Jeanine Basinger, the Corwin-Fuller Professor of Film Studies, appears in an interview about internationally renowned film actress Ingrid Bergman in the new documentary Ingrid Bergman—In Her Own Words, directed by Stig Bjorkman, which recounts the life of the cinema luminary through the subject’s home movies, photographs, diary entries and letters to family and friends.

The director had access to these materials from the Ingrid Bergman Collection at the Wesleyan Cinema Archives, making ample use of them in the film. The documentary also features interviews with Bergman’s daughter, actress and filmmaker Isabella Rossellini, as well as other relatives and actresses Liv Ullmann and Sigourney Weaver, who worked with Bergman.

In her New York Times review of the film, which recently opened theatrically in New York City, Manolha Dargis writes: “Bergman’s voluminous personal archives have been a valuable resource for assorted popular biographies and academic studies, enriching the historical record of her films, family and loves.”

Professor Basinger comments: “We are all very proud of this documentary that is showing both in theaters and on television. We’re very excited to see the Wesleyan campus and the cinema archives building suddenly appear on screen. I enjoyed doing the interview because Isabella Rossellini was there with me and because the film crew was so totally committed to making an accurate documentary on Bergman’s life.”

An interview with the director, which mentions the Ingrid Bergman Archives is in this article.


Composer Matthusen’s U.S. Premiere Performed Nov. 21 at Crowell

Paula Matthusen, assistant professor of music, delivered a speech titled “Sounds in Remembered Spaces.”

Paula Matthusen in Memorial Chapel.

(By Fred Wills ’19)

A composition by Assistant Professor of Music Paula Matthusen will debut in the U.S. on Nov. 21.

Her work, “on the attraction for felicitous amplitude,” will be performed by the string quartet, Brooklyn Rider, in Crowell Concert Hall. Join Matthusen for a pre-concert talk at starting at 7:15 p.m. In addition, on Dec. 3, violinist Todd Reynolds will perform a composition written by Matthusen at CFA Hall.

Matthusen returns to Wesleyan this fall after being named a 2014-2015 Rome Prize recipient. Through a fellowship awarded by The American Academy in Rome, she received the opportunity to expand upon her own professional and artistic pursuits.

An acclaimed composer who writes both electro-acoustic and acoustic music and realizes sound installations, Matthusen had the pleasure of composing for a variety of different ensembles, choreographers, music festivals, and theater companies around the world including Dither Electric Guitar Quartet, Mantra Percussion, the Estonian National Ballet, the Tanglewood Festival, the MusicNOW Series of the Chicago Symphony Orchestra, the Ecstatic Music Festival, Other Minds, and the Aspen Music Festival to name a few—and now adds another to her ever growing list.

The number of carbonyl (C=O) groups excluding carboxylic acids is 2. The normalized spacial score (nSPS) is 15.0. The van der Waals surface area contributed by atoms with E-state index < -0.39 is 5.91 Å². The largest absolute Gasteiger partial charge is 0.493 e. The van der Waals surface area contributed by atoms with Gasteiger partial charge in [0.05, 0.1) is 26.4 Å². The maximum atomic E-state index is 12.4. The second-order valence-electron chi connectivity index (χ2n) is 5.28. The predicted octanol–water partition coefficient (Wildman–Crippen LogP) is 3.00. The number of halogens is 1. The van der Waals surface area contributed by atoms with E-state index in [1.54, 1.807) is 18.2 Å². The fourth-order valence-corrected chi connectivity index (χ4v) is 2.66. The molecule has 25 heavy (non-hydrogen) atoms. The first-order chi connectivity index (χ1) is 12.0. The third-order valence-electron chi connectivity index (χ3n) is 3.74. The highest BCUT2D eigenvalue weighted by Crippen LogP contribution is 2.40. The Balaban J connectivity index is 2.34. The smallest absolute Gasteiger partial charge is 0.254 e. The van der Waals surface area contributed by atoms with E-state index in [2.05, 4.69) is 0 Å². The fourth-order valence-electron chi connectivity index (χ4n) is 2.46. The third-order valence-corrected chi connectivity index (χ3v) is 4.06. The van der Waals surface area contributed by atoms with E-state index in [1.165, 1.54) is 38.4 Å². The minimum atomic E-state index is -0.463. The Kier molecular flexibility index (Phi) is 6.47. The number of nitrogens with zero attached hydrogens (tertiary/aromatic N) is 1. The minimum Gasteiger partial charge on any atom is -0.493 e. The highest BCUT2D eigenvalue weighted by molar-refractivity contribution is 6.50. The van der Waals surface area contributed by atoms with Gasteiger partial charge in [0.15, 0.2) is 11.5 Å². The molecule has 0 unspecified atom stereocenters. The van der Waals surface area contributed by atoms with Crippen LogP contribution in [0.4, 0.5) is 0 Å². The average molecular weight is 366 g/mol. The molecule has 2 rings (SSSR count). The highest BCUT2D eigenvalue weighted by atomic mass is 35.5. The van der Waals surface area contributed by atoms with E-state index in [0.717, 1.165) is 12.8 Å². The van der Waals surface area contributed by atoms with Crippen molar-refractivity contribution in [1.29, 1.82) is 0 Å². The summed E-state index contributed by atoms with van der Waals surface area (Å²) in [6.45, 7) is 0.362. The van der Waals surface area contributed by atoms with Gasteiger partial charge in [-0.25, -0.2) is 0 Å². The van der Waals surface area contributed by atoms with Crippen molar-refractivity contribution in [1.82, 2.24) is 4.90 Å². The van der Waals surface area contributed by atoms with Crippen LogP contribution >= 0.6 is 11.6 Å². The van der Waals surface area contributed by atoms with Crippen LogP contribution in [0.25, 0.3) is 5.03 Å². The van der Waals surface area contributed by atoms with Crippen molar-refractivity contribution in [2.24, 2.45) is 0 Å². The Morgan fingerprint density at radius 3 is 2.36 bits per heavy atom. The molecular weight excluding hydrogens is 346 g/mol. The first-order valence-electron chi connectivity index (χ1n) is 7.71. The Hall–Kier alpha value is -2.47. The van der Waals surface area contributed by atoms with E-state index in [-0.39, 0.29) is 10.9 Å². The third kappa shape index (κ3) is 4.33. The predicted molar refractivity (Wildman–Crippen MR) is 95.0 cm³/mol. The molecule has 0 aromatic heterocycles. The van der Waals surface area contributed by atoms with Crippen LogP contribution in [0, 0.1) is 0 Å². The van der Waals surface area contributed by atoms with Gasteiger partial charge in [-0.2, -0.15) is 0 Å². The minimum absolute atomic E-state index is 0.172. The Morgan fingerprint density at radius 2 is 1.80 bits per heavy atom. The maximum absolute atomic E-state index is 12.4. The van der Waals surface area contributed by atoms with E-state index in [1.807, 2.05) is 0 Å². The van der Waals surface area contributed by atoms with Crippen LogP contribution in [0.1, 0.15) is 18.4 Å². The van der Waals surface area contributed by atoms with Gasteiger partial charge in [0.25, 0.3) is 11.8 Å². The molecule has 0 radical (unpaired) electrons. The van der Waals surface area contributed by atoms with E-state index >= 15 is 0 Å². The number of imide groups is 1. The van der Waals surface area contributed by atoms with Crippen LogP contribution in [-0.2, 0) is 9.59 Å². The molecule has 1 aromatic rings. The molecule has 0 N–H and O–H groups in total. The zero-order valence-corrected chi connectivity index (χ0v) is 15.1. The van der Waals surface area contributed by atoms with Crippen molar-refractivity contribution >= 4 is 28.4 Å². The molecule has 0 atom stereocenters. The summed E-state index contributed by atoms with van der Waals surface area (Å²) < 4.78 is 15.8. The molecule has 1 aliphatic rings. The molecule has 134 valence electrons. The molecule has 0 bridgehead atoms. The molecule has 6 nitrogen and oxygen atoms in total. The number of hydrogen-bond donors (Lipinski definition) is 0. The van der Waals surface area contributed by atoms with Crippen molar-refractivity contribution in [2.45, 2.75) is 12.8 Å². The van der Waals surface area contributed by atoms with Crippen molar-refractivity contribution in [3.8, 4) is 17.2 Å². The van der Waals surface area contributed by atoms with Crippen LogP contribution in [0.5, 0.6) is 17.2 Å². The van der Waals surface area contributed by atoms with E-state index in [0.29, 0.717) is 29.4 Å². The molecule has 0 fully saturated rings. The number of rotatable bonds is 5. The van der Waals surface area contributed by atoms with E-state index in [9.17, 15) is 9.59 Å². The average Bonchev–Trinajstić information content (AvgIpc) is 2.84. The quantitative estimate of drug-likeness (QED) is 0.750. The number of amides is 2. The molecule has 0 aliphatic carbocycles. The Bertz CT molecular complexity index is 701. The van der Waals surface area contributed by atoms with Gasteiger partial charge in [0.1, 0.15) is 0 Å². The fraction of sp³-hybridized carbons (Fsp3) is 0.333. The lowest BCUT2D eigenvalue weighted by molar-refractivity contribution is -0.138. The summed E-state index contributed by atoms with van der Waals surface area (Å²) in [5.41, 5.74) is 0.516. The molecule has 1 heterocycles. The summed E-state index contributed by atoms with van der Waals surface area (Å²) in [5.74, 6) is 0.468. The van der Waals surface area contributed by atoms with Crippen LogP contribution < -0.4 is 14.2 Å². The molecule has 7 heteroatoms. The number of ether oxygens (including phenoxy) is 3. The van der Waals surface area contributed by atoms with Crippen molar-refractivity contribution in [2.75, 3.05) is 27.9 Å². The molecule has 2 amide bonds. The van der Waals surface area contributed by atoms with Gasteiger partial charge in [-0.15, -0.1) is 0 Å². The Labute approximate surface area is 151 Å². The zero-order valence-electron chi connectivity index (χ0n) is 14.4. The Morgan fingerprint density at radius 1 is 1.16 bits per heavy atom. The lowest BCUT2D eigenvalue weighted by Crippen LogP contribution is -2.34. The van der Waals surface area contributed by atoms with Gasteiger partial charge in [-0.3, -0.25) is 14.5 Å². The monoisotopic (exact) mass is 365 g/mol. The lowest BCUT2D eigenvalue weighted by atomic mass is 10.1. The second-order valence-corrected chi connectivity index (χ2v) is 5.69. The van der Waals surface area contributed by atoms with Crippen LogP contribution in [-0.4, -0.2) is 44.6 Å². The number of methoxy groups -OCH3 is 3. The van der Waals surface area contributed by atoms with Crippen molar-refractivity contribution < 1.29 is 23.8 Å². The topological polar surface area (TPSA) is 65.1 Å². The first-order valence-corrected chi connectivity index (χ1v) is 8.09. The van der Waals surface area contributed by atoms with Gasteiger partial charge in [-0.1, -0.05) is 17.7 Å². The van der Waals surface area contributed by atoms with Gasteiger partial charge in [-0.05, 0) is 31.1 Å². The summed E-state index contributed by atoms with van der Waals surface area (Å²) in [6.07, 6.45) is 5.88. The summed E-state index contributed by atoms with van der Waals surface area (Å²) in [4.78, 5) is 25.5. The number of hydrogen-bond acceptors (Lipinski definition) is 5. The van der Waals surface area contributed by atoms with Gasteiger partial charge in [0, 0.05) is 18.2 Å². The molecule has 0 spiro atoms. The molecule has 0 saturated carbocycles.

Matthusen’s awards include honors from the American Academy of Arts and Letters, a Fulbright Grant, two ASCAP Awards, the Elliott Carter Rome Prize and many others. She also has held residencies at The MacDowell Colony, Yaddo, Rensselaer Polytechnic Institute, STEIM, and the Atlantic Center for the Arts.

Jenkins Celebrates Indonesia’s Cultural, Linguistic Diversity in International Simulcast

Ron Jenkins

Ron Jenkins

Ron Jenkins, professor of theater, will participate in an international simulcast on Nov. 27 to celebrate Balinese language and Indonesia’s cultural and linguistic diversity.

The simulcast will take place at the Indonesian Embassy in Washington where Jenkins will be helping to celebrate Saraswati Day by reading from his new book, Saraswati in Bali. Saraswati Day is the Balinese day set aside for honoring wisdom, knowledge and culture.

The celebration will be streamed simultaneously to Indonesian diplomatic missions in New York, Tokyo, Sweden, The Netherlands, Germany, Belgium, and Australia.

The program also will include live simulcasts of a reading of a Balinese poem; greetings from Indonesian Ambassadors to the participating countries; introductory remarks from Professor Gabriela Perez Baez, director of Recovering Voices, Smithsonian National Museum of Natural History; a presentation of new books in Balinese; and dance, music and singing performances.

Jenkins will also be speaking about his book at the Indonesian Consulate in New York on Tuesday, Dec. 1 at an event featuring an exhibition of the Balinese paintings related to Saraswati analyzed in his text. To register for the free event, e-mail

Support Wesleyan Students on Giving Tuesday


On Giving Tuesday, Dec. 1, the Wesleyan community will join together to support Wesleyan students. This will be Wesleyan’s third year participating in the global giving campaign, which encourages people to give back by supporting their favorite causes during the holiday season.